Mumbai, Sep 19 After treating Hindi-viewing audiences to “Barfi!”, director Anurag Basu plans to cook up an English version of the movie for non-Hindi audiences. He says “Barfi!” is his most personal film ever, and is confident that a movie with only a few dialogues could strike a chord with the viewers all across.
“I’ve to confess we’re toying with the idea of putting out an English version of the film,” said Basu in an interview.
“Barfi!”, starring Ranbir Kapoor as a deaf and mute boy, Priyanka Chopra as an autistic girl, and Ileana D’Cruz in the role of a Bengali girl, has tugged at the heartstrings of the audiences with its simplicity and heartwarming narrative.
“Ranbir and I are committed to make the Kishore Kumar biopic together. That will take some time. So in the meanwhile, I am making a small film,” he said:
Excerpts from the interview:
Q. How do you plan to take ‘Barfi!’ ahead of the non-Hindi audience?
Well, I’ve to confess we’re toying with the idea of putting out an English version of the film. I can’t say much about that right now. Let’s see. The film has been to the Pusan and Marrakesh film festivals. The only reason it wasn’t at the Toronto International Film Festival is because we were too busy releasing the film worldwide to take it to Toronto. But those sections of non-Indian viewers who have seen ‘Barfi!’ say it has the potential to break through the language barrier.
Q. You had a frightening brush with mortality when you fell ill with cancer. Is that what gave you the strength to celebrate life so vigorously in ‘Barfi!’?
Yes, I think so. After my illness, I wrote other darker films namely ‘Gangster’ and ‘Life… In a Metro’. But I think ‘Barfi!’ is my coming-of-age film. It’s not a perfect film. But this is my most personal film.
Q. Did you ever fear Ranbir’s deaf-and-mute act would fall flat?
I think we give too much importance to words in our cinema. Surely there has to be a difference between radio plays and cinema! I’d have had even less dialogues. But since there was a complicated crime involved in the storytelling, I had to offer explanations through voice-overs by Ileana d’Cruz and Saurabh Shukla. But not for a minute did I feel handicapped because Ranbir had no dialogues. In my earlier films too, I’ve experimented with a lot of silences.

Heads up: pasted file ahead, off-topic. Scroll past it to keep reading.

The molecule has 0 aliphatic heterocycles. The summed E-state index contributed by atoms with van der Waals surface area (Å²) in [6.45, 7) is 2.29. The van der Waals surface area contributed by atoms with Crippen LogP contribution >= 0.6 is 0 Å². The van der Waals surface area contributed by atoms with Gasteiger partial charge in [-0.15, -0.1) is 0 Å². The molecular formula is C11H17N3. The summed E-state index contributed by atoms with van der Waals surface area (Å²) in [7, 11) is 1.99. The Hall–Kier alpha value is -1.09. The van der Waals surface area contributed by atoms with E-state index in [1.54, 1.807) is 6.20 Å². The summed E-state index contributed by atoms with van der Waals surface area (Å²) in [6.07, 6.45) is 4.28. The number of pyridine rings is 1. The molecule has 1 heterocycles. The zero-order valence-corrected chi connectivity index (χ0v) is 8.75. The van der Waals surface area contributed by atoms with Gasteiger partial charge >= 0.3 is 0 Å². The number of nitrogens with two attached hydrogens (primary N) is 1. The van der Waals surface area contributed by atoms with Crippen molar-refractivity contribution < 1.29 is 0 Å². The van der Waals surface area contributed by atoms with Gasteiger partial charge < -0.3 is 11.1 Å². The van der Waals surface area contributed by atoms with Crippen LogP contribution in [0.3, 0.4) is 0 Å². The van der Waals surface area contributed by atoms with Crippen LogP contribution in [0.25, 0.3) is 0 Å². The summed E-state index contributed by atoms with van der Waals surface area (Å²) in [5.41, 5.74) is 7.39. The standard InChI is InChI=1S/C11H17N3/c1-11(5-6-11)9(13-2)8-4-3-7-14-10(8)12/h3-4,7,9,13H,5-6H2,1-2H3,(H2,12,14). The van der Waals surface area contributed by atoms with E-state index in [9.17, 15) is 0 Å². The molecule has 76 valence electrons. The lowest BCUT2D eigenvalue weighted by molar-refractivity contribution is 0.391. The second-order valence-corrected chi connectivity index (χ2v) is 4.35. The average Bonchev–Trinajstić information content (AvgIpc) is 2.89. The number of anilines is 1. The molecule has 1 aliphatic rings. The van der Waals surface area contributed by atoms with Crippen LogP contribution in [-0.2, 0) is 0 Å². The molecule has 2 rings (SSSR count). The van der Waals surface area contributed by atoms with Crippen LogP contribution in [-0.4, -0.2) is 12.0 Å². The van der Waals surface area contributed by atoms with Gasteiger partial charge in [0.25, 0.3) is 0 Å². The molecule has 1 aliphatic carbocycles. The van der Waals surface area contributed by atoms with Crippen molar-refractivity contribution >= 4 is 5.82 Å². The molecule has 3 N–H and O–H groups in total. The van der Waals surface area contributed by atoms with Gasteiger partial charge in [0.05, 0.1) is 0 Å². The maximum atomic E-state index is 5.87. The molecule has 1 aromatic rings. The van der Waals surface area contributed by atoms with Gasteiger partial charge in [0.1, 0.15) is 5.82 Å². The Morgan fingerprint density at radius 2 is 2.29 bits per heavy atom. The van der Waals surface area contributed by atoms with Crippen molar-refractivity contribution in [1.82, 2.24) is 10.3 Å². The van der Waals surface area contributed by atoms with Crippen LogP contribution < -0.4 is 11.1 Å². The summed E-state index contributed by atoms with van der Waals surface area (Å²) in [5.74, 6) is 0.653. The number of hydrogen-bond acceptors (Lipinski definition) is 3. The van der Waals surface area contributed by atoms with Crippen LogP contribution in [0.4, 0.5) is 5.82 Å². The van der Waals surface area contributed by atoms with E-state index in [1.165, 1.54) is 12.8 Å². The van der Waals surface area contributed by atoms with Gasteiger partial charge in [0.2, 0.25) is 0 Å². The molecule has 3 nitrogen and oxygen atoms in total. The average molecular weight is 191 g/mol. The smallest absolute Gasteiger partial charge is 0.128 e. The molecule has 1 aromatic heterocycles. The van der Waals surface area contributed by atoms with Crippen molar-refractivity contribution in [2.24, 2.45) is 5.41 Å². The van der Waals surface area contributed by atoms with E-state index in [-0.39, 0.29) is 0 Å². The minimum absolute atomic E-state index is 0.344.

Q. Priyanka Chopra as the autistic girl is flawless. Did you have to work hard on stripping her glamour?
It’s so ironical that we Indian filmmakers get complimented when our actors give credible performances. Isn’t that a given for any film? I think my actors trusted me with what I had in mind. Priyanka shed her vanity completely.
Q. You earlier made some unoriginal films like “Saaya”, “Kucch To Hai” and “Tumsa Nahin Dekha”?
You know I don’t know why ‘Kuchh To Hai’ and ‘Tumsa Nahin Dekha’ are credited to me. The former I gave up, and the latter I fell ill and left.
Q. Today you are the most original voice in Hindi cinema?
I am not going to change my priorities after ‘Barfi!’. And to say I am the most original is not correct. The credit for doing an original get-happy film goes to Rajkumar Hirani long before I made ‘Barfi!’.
Q. I saw a lot of Kamal Haasan and Sridevi from ‘Sadma’ in Ranbir and Priyanka.
‘Sadma’ was never a reference point. But I love that film. It’s one of my favourites. So maybe subconsciously I was influenced. In ‘Sadma’, Sridevi was like a 10-year old child. Priyanka is not a child in my film.
Q. But you can’t deny the influence of Charlie Chaplin on Ranbir’s performance?
I won’t even try to deny it. Even before Ranbir started, I told him to watch Chaplin’s silent films. There’s a definite influence of Chaplin in Ranbir’s character.
Q. What next?
Ranbir and I are committed to make the Kishore Kumar biopic together. That will take some time. So in the meanwhile, I am making a small film.
Q. No film of yours can be small after ‘Barfi!’.
Not in idea and thought. But in budget. It would be a positive, happy film. But you can’t slot me as a happy filmmaker. I consciously try to make different films each time.
Q. One critic asks, if ‘Barfi!’ is Anurag Basu’s, then who directed ‘Kites’?
Ha ha. I am proud of ‘Kites’ too. And I am not being diplomatic. It wasn’t so bad. It’s my film. I don’t disown it. True, it was made in the democratic spirit and the producer Rakesh Roshan was also present during the shooting. But I called the shots. ‘Kites’ is as much my film as ‘Barfi!’.